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Old 04-16-2010   #1
Boise, Idaho
Join Date: Apr 2009
Posts: 32
Is this idea crazy?

I have a welded frame for my 14' Miwok. This makes it a little difficult to expand the frame. For instance, I'd like to add a front rail that would support a seat over the front thwart and/or hold a dry box with thwart removed. The existing front rail, which sits just behind the thwart, is solid, with bends on either end. Not being a welder, I need some piece of add-on technology.

I've looked at the various railing products such as KleeKlamp that have hinged ends to go over exsiting rails, and they just look flimsy to me. I have read with interest Zorba's posts and have reviewed his website where he sells the side rail attachments machined (quite beautifully) from aluminum, and figured the "spud free" version could be attached to my front rail at one end and the new front rail at the other, and solve my problem. Beautiful, elegant, but I'm a cheap SOB when it comes to this boat.

I am, however, a woodworker. I cutting veggies last night on my cutting board made from UHMW polyethylene, and had an idea. Rip such a cutting board to approx. 2" strips, laminate several strips (which are about 1/2" thick) with epoxy and mechanical fasteners (screws, nuts/bolts) and have a 2" x 1" (or maybe 1.5") piece of UHMW (this would be far cheaper than buying 2" thick UHMW). At each end, using a hole saw in the drill press, drill a semi-circle of appropriate size to my tubes (as close to 1.66" as possible), attached to tubes with U-bolts, and then screw my new front bench seat to the UHMW.

A cheap solution, or an accident waiting to happen?

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Old 04-16-2010   #2
Carbondale, Colorado
Paddling Since: 1965
Join Date: Jan 2010
Posts: 175
My gut feeling from working with UHMW is that nothing sticks to it. Better to try and find a solid piece I think, but you could try. If you are a woodworker how about using teak?

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Old 04-16-2010   #3
Boise, Idaho
Join Date: Apr 2009
Posts: 32
I could certainly fabricate the piece out of teak, but I'm worried about its durability. Where frame rides over the tubes, via a semi-circular cut, the thickness of wood is at its minimum. The u-bolts would concentrate the stresses or wracking over this thinnest portion of the wood, and solid wood subjected to wracking stresses fails catastrophically or not at all. A more flexible material might deform a bit, but would hopefully not separate. Laminated wood products have better physical properties than most solid woods, but still tend to suffer failure catastrophically. Think of the way a piece of plywood bends then, upon cracking the outer laminations just falls apart.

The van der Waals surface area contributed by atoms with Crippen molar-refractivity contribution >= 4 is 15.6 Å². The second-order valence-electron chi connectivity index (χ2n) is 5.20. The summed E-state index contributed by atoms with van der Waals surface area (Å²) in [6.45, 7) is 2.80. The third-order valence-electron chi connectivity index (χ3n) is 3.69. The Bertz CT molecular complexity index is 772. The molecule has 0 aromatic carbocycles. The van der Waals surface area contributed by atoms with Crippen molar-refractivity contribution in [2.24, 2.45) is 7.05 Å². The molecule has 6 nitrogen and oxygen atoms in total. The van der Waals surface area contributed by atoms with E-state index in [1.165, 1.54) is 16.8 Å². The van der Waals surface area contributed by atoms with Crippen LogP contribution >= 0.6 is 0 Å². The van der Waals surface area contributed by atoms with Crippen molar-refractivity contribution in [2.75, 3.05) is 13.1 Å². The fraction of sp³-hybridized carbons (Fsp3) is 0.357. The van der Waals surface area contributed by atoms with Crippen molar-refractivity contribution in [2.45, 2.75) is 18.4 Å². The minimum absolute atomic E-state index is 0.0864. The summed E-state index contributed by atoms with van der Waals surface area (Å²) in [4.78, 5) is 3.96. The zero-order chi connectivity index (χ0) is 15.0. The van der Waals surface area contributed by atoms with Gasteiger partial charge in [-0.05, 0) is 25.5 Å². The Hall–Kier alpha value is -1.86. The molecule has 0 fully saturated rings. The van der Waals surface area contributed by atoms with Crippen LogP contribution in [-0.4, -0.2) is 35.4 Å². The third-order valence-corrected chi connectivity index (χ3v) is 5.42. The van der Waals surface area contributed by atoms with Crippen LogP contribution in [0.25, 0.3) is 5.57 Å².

On the other hand, the problem would be potentially solved by a thicker piece of wood, which would have the effect of raising the front seat a little bit. That is not necessarily a bad thing since, in rowing mode, this raft is used for fly fishing (from a seated position by all but the bravest passengers).
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Old 04-16-2010   #4
Canon City, Colorado
Paddling Since: 2000
Join Date: Apr 2006
Posts: 426
I've had good results "expanding" day frames to carry gear for short multi-day trips using simple 2x4 planks. Usually 6' lengths work well. So, you put your day frame in the boat, put a plank in front and behind the frame, strapping it in place using opposing d-rings. A drop bag goes nicely between the frame and the plank, rocket boxes, or another cooler drops in nicely, and a table holds it all in place, and makes a nice seat. Super simple, not much to fuss with, and fairly effective. It's also kind of nice to be able to have the boat flex a little bit, rather than being totally stiff with frame end to end.
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Old 04-17-2010   #5
Paonia, Colorado
Join Date: Apr 2009
Posts: 9
sounds like more work than it needs to be

hey, I am all for cheep franken frames, but why not just make a another rectangle that fits all the way across the boat, " add a bay stile" and mount what ever you want in or on it.
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Old 04-17-2010   #6
youngpaddler06's Avatar
Fort Collins, Colorado
Paddling Since: 2006
Join Date: Nov 2007
Posts: 173
I think Luce has the right idea with just adding a bay. Even if you bought one its still fairly cheap.

Like so: Down River Equipment
If you are lucky enough to be in the mountains, you are lucky enough.
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Old 04-18-2010   #7
Boise, Idaho
Join Date: Apr 2009
Posts: 32
Thanks, Luce, sometimes the easiest solution is the hardest to see.

Next question, if I built a rectangular add-on bay, rested it across the thwart, strapped it to the front of the exsiting frame as well as either to the thwart or to d-rings, do you think it would be sturdy enough to take it to the next level, and add a casting platform and thigh bar? I don't really need an answer to that question at the moment, cuz what I'm gonna do is assemble the add-on bay and just test its stability for myself. But would still appreciate any opinions.

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